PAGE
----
Week 6 :: Wormhole
With this weeks spectacular announcement of the first ever detection of gravity waves from the merger of two black holes, it seemed appropriate to find some vague link for the next set of photographs. Fortunately, Linea 9 Sud (South) on the Barcelona metro opened just this week, giving an opportunity for exploration of a virtual wormhole (I admit this is a bit tenuous). Currently, only the north and south sections of the line are open, although they will eventually join when the construction is completed.
The new line 9 is the deepest in Barcelona, and it needs some spectacular elevators and chains of escalators. The image above of is shows part of the escalator system at Torrassa.
The above is 0.5s exposure, hand-held in a bumpy train. Not easy with an non-stabilised camera, but the rapid speed helps straighten out the lines. Unfortunately, our stabilised camera is currently on holiday…
While most of the tunnels are round – dug by the huge tunnelling machines – the stations are excavated more conventionally and are square sided.
The new line is potentially interesting because it connects directly to both terminals T1 and T2 at Barcelona El Prat airport. However, there is a ticket surcharge at the airport that makes the journey cost not far removed from the equally frequent coach services. It takes nearly an hour to travel to the city centre by metro, more than double the time by the frequent bus service. While I doubt that many tourists will use this service, it is, however, only a fifteen minute journey from the airport to Fira 2, making it useful for large conferences such as MWC (and as an added bonus, the driverless trains are presumably less prone to the strike action that is expected around this year’s conference…).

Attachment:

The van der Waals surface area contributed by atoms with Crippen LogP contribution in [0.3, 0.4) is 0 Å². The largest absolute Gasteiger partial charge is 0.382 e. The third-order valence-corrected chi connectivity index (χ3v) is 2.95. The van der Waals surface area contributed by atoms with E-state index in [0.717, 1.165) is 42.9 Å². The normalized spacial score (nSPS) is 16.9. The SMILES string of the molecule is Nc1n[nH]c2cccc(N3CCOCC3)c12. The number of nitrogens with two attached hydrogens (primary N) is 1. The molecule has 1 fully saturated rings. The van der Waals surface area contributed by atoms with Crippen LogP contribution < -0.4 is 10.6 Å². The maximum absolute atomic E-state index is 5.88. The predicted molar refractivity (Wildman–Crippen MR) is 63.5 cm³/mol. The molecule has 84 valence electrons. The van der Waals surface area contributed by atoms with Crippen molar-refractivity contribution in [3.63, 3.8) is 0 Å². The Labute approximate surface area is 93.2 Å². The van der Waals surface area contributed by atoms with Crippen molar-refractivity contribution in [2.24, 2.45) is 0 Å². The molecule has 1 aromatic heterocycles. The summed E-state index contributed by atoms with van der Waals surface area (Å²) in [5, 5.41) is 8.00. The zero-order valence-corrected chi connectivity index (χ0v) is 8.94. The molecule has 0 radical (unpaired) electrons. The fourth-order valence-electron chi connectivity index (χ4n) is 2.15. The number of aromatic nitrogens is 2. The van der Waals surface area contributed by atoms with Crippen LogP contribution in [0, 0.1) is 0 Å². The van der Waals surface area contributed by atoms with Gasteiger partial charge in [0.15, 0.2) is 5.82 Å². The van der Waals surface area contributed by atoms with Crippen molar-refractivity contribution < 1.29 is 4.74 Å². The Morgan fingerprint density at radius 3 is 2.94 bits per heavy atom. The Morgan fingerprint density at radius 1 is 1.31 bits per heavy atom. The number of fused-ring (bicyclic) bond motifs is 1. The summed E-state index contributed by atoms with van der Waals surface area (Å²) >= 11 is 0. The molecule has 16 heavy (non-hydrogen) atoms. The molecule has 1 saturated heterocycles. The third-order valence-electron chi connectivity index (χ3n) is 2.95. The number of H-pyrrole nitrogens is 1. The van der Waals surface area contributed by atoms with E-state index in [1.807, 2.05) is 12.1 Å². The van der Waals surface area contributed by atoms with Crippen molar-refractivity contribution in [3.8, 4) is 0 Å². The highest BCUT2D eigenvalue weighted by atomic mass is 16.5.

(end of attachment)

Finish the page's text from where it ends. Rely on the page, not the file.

But at the moment, it looks like the only people riding the train are doing so out of curiosity. When we arrived at T1, almost everyone got out leaving just myself and a few others on board while the train ran through the junction to switch tracks and commence the return journey. When the train stopped again to pick up new passengers from the other side of the platform at T1, everyone got back on – to cries of “hello again”!
Categories: Architecture, Blur, Photography, Travel
Superb and yes…good match for the latest news from above.
Some FABULOUS work here, Mark – especially considering you probably had to hand-hold every image, correct?
Thanks! Yes, they are hand-held, typically for 1/3 to 1/2 second for the motion blur images. The trick is to get the camera lens as close to the (vibrating) window glass as possible without actually touching it, while using something (eg a hand) to block any light that might reflect off the glass. At these shutter speeds it should be possible to get really excellent hand-held results with an image stabilised lens/camera – something I would like to try in a week or so’s time.